Tuesday Map: The world rearranged by population

This map of unknown original origin has been making the Internet rounds this week. It shows the countries of the world rearranged so that their area is equivalent to their population size. Zoomable full-size version here. (I’m guessing there’s good deal of rounding and approximation involved.) Interestingly, the U.S., Brazil, Yemen, and Ireland get to ...

By , a former associate editor at Foreign Policy.
561420_map_02.jpg
561420_map_02.jpg

This map of unknown original origin has been making the Internet rounds this week. It shows the countries of the world rearranged so that their area is equivalent to their population size. Zoomable full-size version here. (I'm guessing there's good deal of rounding and approximation involved.) Interestingly, the U.S., Brazil, Yemen, and Ireland get to stay where they are. 

Readers, what geopolitical scenarios can you imagine if the world were rearranged this way tomorrow. India's trade relationship with the U.S. just improved a lot, though the call center industry just lost its time-zone advantage. (Bangladesh ironically gets India's old spot.) North Korea and South Korea still border each other though the North gets screwed out of a coastline.  The danger of Pakistan destabilizing its neighbors just disappeared -- it no longer has any. Are Vietnam and Lebanon better or worse off as distant islands in the North Atlantic?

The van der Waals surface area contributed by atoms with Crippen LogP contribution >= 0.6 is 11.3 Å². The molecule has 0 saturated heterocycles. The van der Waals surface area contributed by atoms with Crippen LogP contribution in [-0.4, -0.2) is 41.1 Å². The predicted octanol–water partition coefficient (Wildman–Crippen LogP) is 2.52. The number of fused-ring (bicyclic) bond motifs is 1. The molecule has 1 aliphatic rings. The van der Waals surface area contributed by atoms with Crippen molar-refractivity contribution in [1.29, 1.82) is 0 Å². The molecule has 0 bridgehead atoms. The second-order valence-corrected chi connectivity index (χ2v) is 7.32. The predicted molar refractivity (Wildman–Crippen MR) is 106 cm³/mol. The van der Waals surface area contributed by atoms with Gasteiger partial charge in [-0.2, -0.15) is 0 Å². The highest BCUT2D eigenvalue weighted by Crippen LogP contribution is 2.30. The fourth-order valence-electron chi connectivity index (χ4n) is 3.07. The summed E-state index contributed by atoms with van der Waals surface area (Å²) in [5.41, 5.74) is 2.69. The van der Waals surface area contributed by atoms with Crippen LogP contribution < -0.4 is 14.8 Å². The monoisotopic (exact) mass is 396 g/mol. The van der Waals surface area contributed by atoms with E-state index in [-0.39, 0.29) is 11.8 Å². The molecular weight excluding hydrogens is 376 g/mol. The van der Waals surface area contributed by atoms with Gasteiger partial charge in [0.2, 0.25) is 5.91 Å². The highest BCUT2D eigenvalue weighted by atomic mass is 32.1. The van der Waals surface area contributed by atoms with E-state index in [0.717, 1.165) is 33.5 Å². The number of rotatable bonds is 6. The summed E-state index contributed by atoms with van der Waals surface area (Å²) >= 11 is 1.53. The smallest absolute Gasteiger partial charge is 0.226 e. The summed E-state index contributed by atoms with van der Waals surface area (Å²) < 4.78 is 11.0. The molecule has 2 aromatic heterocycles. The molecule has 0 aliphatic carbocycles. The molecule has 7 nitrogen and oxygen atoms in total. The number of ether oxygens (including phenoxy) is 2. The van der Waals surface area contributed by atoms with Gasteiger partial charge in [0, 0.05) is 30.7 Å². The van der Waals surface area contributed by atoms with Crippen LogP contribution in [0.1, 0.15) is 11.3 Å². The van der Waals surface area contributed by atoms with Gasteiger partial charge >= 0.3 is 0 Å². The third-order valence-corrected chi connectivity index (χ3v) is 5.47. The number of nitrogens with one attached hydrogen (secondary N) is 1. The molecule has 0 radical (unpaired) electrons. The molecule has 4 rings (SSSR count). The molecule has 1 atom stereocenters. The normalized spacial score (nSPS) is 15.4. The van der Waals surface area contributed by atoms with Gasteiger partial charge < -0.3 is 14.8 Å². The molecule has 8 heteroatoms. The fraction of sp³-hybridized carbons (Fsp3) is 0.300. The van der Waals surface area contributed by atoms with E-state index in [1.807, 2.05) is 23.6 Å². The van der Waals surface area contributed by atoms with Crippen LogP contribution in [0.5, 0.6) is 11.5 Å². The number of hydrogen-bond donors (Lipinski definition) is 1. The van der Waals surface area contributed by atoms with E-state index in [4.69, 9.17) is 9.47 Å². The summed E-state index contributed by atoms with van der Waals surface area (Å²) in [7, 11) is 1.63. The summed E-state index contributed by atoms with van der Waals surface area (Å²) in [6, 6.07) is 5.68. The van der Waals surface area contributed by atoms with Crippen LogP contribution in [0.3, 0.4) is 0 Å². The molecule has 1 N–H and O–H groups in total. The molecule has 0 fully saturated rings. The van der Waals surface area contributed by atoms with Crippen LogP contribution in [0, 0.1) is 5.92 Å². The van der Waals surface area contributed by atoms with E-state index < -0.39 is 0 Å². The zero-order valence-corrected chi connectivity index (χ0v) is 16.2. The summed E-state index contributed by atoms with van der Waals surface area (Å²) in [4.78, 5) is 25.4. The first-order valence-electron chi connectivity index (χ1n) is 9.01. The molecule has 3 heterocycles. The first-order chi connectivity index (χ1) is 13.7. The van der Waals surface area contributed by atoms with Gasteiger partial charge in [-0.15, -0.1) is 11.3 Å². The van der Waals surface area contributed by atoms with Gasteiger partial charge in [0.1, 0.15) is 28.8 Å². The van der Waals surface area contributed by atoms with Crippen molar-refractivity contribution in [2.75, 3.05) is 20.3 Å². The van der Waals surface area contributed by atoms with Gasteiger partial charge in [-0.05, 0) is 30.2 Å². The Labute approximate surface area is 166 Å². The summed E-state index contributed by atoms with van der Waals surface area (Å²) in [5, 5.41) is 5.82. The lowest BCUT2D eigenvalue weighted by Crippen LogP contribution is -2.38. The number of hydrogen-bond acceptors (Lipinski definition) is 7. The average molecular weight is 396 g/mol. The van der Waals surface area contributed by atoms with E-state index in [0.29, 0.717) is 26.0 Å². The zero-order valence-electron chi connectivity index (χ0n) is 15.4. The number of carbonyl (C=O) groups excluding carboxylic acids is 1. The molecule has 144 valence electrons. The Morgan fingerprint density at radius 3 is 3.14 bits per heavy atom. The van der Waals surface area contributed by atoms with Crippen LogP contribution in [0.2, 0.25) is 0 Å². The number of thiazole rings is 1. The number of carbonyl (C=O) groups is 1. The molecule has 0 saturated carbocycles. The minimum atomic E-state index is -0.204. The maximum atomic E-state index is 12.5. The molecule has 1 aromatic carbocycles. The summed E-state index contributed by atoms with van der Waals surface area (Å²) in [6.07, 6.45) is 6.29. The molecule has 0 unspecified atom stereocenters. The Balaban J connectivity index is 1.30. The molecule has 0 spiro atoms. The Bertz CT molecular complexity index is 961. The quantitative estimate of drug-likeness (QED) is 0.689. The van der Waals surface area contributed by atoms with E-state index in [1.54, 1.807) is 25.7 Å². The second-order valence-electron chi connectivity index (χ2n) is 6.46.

Discuss.

This map of unknown original origin has been making the Internet rounds this week. It shows the countries of the world rearranged so that their area is equivalent to their population size. Zoomable full-size version here. (I’m guessing there’s good deal of rounding and approximation involved.) Interestingly, the U.S., Brazil, Yemen, and Ireland get to stay where they are. 

Readers, what geopolitical scenarios can you imagine if the world were rearranged this way tomorrow. India’s trade relationship with the U.S. just improved a lot, though the call center industry just lost its time-zone advantage. (Bangladesh ironically gets India’s old spot.) North Korea and South Korea still border each other though the North gets screwed out of a coastline.  The danger of Pakistan destabilizing its neighbors just disappeared — it no longer has any. Are Vietnam and Lebanon better or worse off as distant islands in the North Atlantic?

Discuss.

Joshua Keating was an associate editor at Foreign Policy. Twitter: @joshuakeating

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